Letters to the Editor

Beware of scammers

As technology advances and cultural norms shift, financial fraud scammers may try new tactics to target victims. As we go about our lives, many of us do not stop to consider how our everyday actions are creating risk.

However, it is important to understand seemingly harmless habits that can leave you vulnerable to scammers. There are a few simple, but important, actions you can take to reduce your risk of financial fraud.

Ads that pop up while you are on a website may contain malware or viruses that will download onto your computer once you click on them. To reduce your risk, change your browser settings to block pop-up ads and only click on websites once you’ve determined the web address is legitimate.

E-mails from unknown senders can contain links or attachments that lead to fake websites in an attempt to glean your personal identifying information. These are commonly called “phishing” emails. You should delete all suspicious emails without opening them.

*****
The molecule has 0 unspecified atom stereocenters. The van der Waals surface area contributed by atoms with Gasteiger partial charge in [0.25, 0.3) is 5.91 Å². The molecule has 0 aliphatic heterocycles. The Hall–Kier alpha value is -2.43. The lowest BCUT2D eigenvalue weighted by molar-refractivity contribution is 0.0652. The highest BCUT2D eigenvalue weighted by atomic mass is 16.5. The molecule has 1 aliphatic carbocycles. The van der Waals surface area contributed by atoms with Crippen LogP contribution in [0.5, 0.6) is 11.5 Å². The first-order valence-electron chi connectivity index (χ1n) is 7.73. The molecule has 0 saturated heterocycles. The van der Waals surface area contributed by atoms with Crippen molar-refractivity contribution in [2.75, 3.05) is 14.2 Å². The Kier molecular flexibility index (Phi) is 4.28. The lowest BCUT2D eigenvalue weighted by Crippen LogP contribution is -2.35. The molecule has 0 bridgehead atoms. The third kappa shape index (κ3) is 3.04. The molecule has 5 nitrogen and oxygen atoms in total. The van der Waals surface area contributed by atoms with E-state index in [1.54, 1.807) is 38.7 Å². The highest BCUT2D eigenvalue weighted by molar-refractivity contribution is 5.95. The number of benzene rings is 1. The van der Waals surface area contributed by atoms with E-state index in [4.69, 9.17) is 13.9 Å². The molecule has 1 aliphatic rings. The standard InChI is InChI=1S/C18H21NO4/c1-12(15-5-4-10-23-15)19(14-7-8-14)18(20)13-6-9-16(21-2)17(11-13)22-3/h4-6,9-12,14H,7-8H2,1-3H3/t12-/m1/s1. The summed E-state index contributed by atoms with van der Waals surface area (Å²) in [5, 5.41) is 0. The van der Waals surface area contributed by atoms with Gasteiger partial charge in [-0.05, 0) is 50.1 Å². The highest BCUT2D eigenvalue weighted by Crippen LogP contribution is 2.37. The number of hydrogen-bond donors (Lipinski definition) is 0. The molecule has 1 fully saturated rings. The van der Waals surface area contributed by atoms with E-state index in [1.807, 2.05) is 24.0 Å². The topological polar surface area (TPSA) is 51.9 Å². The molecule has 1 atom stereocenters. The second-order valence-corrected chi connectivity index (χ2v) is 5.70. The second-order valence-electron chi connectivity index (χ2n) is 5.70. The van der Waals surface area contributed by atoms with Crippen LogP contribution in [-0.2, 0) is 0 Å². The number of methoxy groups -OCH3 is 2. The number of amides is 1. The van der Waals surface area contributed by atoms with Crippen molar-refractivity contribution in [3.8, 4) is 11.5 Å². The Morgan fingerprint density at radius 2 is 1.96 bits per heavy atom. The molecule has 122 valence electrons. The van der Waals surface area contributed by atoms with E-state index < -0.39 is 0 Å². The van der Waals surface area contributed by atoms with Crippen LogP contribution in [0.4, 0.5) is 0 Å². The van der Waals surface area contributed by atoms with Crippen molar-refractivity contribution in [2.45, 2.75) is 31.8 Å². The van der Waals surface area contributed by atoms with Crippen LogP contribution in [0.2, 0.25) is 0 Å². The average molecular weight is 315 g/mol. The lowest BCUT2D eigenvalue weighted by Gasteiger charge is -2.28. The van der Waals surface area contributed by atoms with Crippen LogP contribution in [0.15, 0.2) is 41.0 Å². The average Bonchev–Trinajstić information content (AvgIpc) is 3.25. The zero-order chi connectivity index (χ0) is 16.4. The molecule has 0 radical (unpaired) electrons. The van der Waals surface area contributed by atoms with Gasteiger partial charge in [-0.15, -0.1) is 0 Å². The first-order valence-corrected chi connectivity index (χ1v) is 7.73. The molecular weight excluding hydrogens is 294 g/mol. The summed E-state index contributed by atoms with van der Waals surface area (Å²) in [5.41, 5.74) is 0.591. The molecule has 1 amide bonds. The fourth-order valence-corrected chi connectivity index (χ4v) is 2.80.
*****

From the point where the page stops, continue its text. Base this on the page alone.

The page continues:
Simply tossing documents in the trash with account numbers, credit card numbers, Social Security numbers or other identifying information means that scammers can retrieve your documents and steal your information. Always shred documents before disposing of them.

Many times, scammers will call and pretend to be a legitimate company or government agency to trick victims into giving out personal identifying information. If you are concerned, that there is a legitimate issue with one of your accounts, hang up and call the company directly.

Just because a financial professional receives glowing reviews from a friend does not mean they are properly licensed. Always do your own research via Florida Office of Financial Regulation online at www.flofr.com or by calling (850) 487-9687.

Drew J. Breakspear, commissioner, Florida Office of Financial Regulation, Tallahassee

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